I hate sharing things like this and I’ve been putting it off for a good while. But here goes…

I wanted to send out a warning for my readers about PayPal. (I know there are many spiritual workers who follow my blog and accept payment via PayPal for their services.)

It’s now been a year since PayPal seized some of my funds for a completely outrageous reason, and it looks like I will not be getting these funds back as we have tried every avenue open to us, to no avail.

If you can’t be bothered to read the whole thing, here’s a quick summary:

Paypal seized $115 of funds in my account, and said they will only return this money to me if I provide a customer’s date of birth – not my DOB, but a customer’s.

This is not information to which I have access, therefore I cannot get the money returned to me.

My protestations about this have fallen on deaf ears over at PayPal for the last 12 months. They’re still refusing to return the money unless I send the customer’s personal information. 

This is why I no longer offer PayPal as a way to pay on my website.

Here’s The Detailed Version Of What Happened:

In November 2018, I sent a payment to one of the guest intuitives who works via this website (the amount was £89, which is about $115 US.)

PayPal froze this payment and asked for further information from me — weirdly they asked me to provide a previous customer’s date of birth. Not mine, not the recipient’s, but a previous customer’s. Here’s the email asking for that:

At first I emailed the customer, explaining the situation and asked for her DOB and then after a day or so thinking about it, I sent another email telling her not to bother as this request from PayPal is unethical and a violation of her privacy….I said we’d take it up with PayPal instead because it had to be a mistake. (And it looks like she was not about to provide this information anyway.)

We have sent countless emails (and rang PayPal many times) to explain that we do not have access to the customer’s date of birth, as that is obviously personal information.

After several phone calls and many months, we got this escalated to the ‘Office of Executive Escalations’ and we were told the same thing — we need to provide the customer’s date of birth, in order to release the funds.

Here’s the email from this office about that:

I’ve even uploaded my own date of birth in case they are erroneously asking for that (to no avail.)

The main problem we have is that the compliance department, who is dealing with this matter (or rather, not dealing with it) does not accept phone calls or correspondence. You can only complain to the ‘Office of Executive Escalations’, which appears to lack an understanding of the situation and still insists that we need to send the customer’s date of birth and won’t release the funds until we do.

After almost a year of having my manager Jillian call and email them repeatedly, I have given up and accepted that PayPal have essentially nicked $115 from me and there’s nothing I can do about it.

As a result, I have stopped using PayPal and have moved over to the payment processor Stripe (who are a lot like PayPal except that their processing fees are 25% lower than PayPal’s.)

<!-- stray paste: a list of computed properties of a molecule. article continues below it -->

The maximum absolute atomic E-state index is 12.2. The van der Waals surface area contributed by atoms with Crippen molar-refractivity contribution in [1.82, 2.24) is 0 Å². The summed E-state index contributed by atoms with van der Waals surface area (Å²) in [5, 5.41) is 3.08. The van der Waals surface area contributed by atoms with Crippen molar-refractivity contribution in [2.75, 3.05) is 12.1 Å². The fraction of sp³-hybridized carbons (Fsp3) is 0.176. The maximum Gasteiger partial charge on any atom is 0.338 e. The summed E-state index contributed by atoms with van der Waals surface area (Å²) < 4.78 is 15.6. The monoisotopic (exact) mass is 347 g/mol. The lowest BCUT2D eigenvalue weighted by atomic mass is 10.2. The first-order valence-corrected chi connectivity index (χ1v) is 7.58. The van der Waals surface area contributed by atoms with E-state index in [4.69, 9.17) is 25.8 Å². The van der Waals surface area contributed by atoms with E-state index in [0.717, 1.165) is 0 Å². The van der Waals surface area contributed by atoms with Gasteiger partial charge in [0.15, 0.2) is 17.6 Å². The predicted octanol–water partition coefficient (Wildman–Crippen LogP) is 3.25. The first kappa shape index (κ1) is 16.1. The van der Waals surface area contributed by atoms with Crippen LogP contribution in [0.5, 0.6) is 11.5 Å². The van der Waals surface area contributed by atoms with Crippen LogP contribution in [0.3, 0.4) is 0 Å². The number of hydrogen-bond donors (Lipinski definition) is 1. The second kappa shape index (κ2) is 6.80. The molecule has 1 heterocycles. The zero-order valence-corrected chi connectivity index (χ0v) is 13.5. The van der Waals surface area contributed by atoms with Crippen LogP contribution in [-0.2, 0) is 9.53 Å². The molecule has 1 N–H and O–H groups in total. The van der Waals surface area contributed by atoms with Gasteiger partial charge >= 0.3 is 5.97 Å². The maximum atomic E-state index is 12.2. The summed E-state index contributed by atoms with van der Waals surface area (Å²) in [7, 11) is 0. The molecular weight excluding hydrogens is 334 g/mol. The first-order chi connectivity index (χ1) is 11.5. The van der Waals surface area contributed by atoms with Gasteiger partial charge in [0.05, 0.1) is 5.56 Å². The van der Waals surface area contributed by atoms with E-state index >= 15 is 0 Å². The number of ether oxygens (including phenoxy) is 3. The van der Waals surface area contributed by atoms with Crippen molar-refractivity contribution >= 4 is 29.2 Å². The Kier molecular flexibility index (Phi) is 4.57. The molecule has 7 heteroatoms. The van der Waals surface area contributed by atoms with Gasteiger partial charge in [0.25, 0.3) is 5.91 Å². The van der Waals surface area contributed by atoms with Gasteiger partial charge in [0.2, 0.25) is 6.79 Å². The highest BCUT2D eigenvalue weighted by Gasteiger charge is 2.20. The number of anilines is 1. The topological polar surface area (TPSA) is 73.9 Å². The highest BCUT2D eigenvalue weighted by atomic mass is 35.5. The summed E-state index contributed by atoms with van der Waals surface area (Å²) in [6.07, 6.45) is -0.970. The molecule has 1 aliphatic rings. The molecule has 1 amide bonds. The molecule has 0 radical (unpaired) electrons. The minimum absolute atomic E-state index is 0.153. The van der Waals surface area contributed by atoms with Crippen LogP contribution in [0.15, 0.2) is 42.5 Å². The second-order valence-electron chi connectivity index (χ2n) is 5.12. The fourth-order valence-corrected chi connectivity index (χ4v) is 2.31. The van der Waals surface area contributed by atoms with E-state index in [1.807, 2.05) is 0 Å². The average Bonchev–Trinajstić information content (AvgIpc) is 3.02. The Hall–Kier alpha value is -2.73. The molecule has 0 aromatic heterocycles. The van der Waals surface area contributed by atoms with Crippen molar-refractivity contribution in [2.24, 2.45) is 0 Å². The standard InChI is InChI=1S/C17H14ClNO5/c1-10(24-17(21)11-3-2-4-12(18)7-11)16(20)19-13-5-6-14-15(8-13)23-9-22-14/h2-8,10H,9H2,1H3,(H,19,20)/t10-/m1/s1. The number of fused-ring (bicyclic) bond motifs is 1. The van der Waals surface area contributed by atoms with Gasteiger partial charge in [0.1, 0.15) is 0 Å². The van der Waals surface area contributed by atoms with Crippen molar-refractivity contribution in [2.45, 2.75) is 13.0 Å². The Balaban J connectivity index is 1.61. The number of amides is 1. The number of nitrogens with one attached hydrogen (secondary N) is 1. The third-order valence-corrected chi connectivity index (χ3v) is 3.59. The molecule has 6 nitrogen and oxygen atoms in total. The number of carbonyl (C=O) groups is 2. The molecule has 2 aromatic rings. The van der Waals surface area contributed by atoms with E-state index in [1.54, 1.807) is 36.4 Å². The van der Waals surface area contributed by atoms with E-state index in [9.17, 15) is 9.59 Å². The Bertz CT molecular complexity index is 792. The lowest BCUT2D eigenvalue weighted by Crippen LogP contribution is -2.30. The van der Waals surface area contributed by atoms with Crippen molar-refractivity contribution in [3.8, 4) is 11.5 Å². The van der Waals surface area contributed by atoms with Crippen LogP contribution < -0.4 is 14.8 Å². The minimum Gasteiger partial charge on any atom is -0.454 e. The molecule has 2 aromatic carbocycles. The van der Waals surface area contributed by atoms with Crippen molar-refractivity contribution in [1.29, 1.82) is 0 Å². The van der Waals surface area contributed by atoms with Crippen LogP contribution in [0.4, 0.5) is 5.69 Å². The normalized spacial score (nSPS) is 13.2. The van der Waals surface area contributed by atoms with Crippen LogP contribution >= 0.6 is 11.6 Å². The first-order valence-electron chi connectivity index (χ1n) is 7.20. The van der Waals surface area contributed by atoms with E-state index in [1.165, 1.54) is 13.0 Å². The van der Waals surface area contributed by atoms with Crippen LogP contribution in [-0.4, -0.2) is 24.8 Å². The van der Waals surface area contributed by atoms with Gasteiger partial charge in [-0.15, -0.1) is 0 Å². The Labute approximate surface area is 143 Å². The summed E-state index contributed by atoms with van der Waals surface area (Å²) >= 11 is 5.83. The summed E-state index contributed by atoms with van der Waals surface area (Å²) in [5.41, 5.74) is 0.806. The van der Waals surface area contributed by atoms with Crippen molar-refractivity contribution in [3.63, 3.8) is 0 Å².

It’s not losing the money that I’m most annoyed about – what I’m annoyed about is that I’ve been in a business relationship for the last 10 years with an organisation that is essentially free to do whatever it wants, and that I have no recourse when they steal my money. PayPal have made tens of thousands of dollars in processing fees from my business over the years, and obviously I didn’t know the terms of what I had signed up for, until now.

And judging by the results of the Googling I have done on the matter, I’m “lucky” that the amount seized was a small(ish) one. This is not an isolated case — some people have lost thousands of $$ to PayPal under similar circumstances.

If your bank seizes your money arbitrarily, you can go into a branch, call them up and if neither of those works, there is a body that regulates your bank (here in the UK amongst others we have the Financial Conduct Authority that we can complain to.)

While researching what I can do to get my money back, I have come to realise that this is just not the case with PayPal…I cannot get PayPal to understand that their request is outside of my remit to ask for. I can’t speak to a human person at PayPal in the compliance department (or even email the department) to plead my case. There is no financial body I can complain to. It is a case of “computer says no”.

In addition, I have tried to close my account, as obviously I no longer wish to do business with PayPal and they are also refusing this request until I provide the customer’s DOB. Maddening. I am still getting regular emails asking for the customer’s DOB, one year later.

So here’s my advice for anyone using PayPal:

If you currently accept payments via PayPal, I urge you not trust them with your money. They don’t deserve your business. Stripe is a good alternative that is actually cheaper to use than PayPal and works in pretty much the same way. (My business relationship with Stripe has been completely worry free since I signed up.) I was slightly nervous about eliminating PayPal as a way to pay on my website, but I’m happy to say that there has been no impact whatsoever on the number of sales & customers since I made this change. (And for cross-currency payments to guest intuitives, I now use Transferwise — a much cheaper alternative to PayPal.)

If you do have to use them, I would advise you not to keep money in your PayPal account for any longer than you need to  — clearly they can seize it at any time, for whatever reason they like, and as a condition of its return, request unreasonable information from you to which you have no access. And you won’t be able to do anything about it. It’s bye bye, cashola.